Silicon Valley firm Knightscope is best known for its K5 security robot: an ovoid tower on wheels that — when it’s not knocking over toddlers or falling into fountains — patrols a few dozen of California’s parking lots and malls. But the company is now introducing two new model to its line-up: the K1 stationary bot and the K7 buggy, pictured above.
Knightscope has been teasing the K7 for a while now, but showed it off in person at a press event this week. The K7 is five feet high and nearly ten feet long, and is designed to patrol grass, gravel, sand, and other tricky terrain. It’s speed is currently limited to 3 mph, but it can go much faster.
Like the K5, it navigates autonomously and has a suite of sensors and cameras that relay audio and video back to a human supervisor. The K1, meanwhile, doesn’t move, but uses millimeter-wave technology to scan for concealed weapons and other metal items. Knightscope says it could be used at hospitals and airports, and is more convenient than a scanner you have to walk through.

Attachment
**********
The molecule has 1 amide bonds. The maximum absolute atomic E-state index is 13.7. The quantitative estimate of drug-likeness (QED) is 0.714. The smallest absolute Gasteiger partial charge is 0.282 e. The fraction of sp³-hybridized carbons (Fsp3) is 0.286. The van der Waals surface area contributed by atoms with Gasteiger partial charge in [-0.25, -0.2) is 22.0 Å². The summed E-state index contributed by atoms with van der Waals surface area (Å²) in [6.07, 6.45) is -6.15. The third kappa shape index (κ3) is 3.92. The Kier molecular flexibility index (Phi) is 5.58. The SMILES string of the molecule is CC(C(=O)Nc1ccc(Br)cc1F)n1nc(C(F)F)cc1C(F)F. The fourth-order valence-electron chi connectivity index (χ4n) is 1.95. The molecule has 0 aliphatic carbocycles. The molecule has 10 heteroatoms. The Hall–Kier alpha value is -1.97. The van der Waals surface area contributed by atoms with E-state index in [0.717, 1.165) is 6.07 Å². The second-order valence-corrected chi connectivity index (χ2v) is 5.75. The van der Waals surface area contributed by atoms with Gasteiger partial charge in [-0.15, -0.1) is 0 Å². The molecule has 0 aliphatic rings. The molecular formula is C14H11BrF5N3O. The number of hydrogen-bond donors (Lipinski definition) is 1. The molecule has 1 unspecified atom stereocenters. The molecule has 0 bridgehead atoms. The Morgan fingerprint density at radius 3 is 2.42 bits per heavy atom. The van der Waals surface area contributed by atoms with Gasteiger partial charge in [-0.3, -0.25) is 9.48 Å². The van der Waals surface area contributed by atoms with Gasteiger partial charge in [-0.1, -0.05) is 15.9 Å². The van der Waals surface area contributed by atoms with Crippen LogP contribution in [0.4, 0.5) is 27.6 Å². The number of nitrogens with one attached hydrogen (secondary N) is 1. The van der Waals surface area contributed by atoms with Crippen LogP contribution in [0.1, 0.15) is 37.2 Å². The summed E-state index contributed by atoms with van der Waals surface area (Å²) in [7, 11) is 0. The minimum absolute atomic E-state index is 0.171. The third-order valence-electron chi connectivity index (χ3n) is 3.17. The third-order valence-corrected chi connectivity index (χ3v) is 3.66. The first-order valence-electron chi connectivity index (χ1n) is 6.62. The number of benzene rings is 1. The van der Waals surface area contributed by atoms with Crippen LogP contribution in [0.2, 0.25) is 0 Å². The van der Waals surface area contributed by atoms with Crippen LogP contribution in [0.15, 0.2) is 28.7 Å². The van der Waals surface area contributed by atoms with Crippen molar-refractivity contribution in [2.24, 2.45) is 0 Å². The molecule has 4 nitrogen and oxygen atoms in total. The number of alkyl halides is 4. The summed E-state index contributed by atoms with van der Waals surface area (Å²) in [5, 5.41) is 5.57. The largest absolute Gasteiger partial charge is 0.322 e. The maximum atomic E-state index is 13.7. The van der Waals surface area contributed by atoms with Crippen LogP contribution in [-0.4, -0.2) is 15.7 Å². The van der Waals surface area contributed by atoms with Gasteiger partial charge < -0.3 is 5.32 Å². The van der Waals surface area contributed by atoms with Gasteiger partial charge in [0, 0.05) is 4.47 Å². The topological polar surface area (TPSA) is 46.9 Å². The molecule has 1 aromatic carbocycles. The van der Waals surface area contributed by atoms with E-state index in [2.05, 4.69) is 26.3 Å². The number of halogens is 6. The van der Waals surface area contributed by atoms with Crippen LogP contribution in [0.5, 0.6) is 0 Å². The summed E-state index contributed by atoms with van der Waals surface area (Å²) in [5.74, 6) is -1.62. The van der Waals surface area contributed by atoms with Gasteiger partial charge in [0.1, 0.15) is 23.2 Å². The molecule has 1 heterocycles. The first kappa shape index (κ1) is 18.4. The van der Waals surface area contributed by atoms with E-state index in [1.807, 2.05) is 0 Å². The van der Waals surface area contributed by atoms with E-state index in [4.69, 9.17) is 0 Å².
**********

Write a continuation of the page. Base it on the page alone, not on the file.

You can watch a video of the unveiling below:
Speaking to The Register, Knightscope CEO William Santana Li said you could think of the company as a “very weird data center.” Thats because its core business, essentially, is managing data inputs from its robots. “The only difference is our servers are outside and they're moving," said Li.
Knightscope hires out its bots to companies for around $7 an hour (although the price for the new K7 is not yet known). That’s half the cost of a human security guard, but Knightscope’s bots offer a pretty limited service by comparison.
They can patrol, detect intruders, and scan license plates, but can’t apprehend someone, and nor can customers program the bots themselves. They’re more like advanced, mobile CCTV cameras, with their technologically-impressive presence acting as an extra deterrent. Just a shame none of the new robots float.